Parenting after divorce with a narcissistic ex-spouse is not without its challenges and frustrations. Divorce is never easy, even under the best of circumstances, and can hit children the hardest.
Studies throughout the years have focused on children’s experiences during divorce and the effects on development (Elam et al., 2016; Jackson et al., 2016; Wallerstein et al., 2013; Warshak, 2020; Weaver & Shofield, 2014). Divorcing someone with narcissistic personality disorder—or even just someone with higher levels of narcissistic or argumentative traits—has been found to be more fraught with conflict, both in and out of court, and emotional maltreatment and psychological abuse (Labatut, 2022). Evidence suggests that narcissists in particular have a tendency to use family court to project their failings and shortcomings onto the other parent/former spouse so they can achieve the greatest method of control: custody of the children (Labatut, 2022).
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Parental Conflict Affects Children the Most
Lawyers, judges, and other government organizations tend to forget that children are the ones who are most at risk psychologically, emotionally, and mentally. Divorce and lingering parental conflict have been documented as adverse childhood experiences that can result in emotional distress, fractured relations with the parents and extended families, and emotional disturbances (Dalton et al., 2009; Hadadd et al., 2016; Sarkis, 2016; Visser et al., 2017).
Individuals who are high in narcissism are known to possess personality traits such as low agreeableness and low empathy which can lead to elevated neuroticism, aggressiveness, and interpersonal conflict (Kim & Yu, 2020). This inclination towards arguments and constant conflict often causes serious issues in personal relationships which may then lead to break-ups, divorce, and strained friendships.
Behind closed doors, the children of the union are often the ones who have to deal with their parents’ arguments on a regular basis. Studies have shown that witnessing or experiencing parental conflicts leads to negative outcomes for children (Lange et al., 2022). These impactful effects include post-traumatic stress symptoms (Lange et al., 2022), parental alienation, and mental health issues (Bosch-Brits et al, 2018; O’Hara et al., 2019).
Short- and Long-Term Repercussions on Children
Divorcing a narcissist who instigates conflict on a consistent basis can be problematic for all parties involved and, in some arguments, is considered a form of child neglect (Joyce, 2016). Unfortunately, once a divorce is finalized, narcissistic conflict does not automatically cease. Life does not automatically improve for parents or children of high-conflict divorce once the paperwork is signed. Demby (2016) reports that a small but significant percentage of parents remain engaged in conflict even after the divorce is legally finalized.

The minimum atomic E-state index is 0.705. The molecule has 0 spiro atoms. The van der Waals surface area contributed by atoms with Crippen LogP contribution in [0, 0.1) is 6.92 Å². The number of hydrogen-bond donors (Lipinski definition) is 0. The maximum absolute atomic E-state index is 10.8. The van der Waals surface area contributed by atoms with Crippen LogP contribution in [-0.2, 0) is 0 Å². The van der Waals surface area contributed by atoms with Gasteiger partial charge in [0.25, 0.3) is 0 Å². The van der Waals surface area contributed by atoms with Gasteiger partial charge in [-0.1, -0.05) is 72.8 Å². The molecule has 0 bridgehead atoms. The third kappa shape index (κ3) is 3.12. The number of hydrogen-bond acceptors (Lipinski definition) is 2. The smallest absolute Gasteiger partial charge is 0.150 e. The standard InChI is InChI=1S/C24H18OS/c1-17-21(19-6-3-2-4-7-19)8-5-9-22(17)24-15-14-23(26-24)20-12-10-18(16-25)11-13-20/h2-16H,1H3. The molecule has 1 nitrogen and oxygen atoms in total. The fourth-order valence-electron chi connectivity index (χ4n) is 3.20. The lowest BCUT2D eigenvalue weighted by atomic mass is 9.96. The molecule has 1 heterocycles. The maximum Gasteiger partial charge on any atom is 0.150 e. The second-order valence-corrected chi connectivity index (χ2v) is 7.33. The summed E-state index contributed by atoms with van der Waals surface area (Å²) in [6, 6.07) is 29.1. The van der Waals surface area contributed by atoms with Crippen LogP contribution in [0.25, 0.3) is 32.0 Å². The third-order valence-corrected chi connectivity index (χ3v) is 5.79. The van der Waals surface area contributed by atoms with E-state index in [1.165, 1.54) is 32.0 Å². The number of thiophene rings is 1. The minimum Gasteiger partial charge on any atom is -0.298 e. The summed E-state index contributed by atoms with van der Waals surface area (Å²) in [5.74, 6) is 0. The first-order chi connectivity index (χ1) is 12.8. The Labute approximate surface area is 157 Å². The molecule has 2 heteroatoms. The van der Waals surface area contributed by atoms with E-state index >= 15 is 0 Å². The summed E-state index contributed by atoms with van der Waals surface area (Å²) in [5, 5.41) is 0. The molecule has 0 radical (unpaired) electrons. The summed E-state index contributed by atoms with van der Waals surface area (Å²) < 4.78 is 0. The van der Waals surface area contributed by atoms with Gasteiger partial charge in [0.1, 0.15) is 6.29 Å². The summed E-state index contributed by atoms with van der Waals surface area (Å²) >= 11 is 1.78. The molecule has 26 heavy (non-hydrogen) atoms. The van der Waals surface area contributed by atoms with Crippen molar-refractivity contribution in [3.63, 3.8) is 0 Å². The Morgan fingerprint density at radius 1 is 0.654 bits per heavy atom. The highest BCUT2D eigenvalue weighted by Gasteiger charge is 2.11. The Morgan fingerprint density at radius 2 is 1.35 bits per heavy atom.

This continuous exposure to conflict challenges the short- and long-term adjustment of the children (Demby, 2016) and can hinder the relationships with new people in their parents’ lives. A 2021 study by Lange and colleagues identified a strong correlation between parental conflict and children’s post-traumatic stress symptoms (PTSS). Most importantly, this study was the first to definitely link child PTSS with high parental conflict.
The prolonged conflict can transform PTSS into post-traumatic stress disorder (Lange et al, 2021). Symptoms of posttraumatic stress disorder in children include physical ones—like frequent headaches or stomachaches—trouble concentrating, irritability, problems at school, trouble sleeping, or regressive behaviors such as wetting the bed (CHOP, nd)
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Helping Your Child Heal
Unfortunately, people who are high in narcissism tend to lack empathy and understanding of others; this often includes their own children. Narcissistic and high-conflict parents may argue in the presence of children, include them in improper adult conversations or situations, deny parenting time or contact, or treat the child as a messenger. Parental alienation and the destruction of parent-child relationships are painfully commonplace among narcissists (Harman et al, 2020). Highly narcissistic parents may even express a desire to harm the other parent and may have no qualms about using children to do so (Harman et al, 2020).
In such cases, it’s likely that the non-narcissistic parent has a long, hard road ahead of them. Above all, they and their remaining family must be dedicated to providing a healthy, safe, and accepting environment for the children.
Children see a lot—both good and bad—and often emulate what they see. Divorce, breakups, and separations should not change a child’s support system or understanding of who loves them. If they see hatred, they may replicate hatred.
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Parents, even those in the middle of a divorce, should focus on teaching them what love actually is, rather than focusing on what it isn’t. Experts advise avoiding name-calling or putting down the other parent; it’s also important not to include the children in adult conversations.
If a child experienced a turbulent household before the divorce, parents should make a particular effort to show them what a peaceful household is, devoid of yelling. If the child’s only knowledge of an adult relationship was constant bickering, name-calling, and a lack of affection, make a point of expressing your affection for them and other family members now. It’s never too late to create a nurturing environment and show children what love is.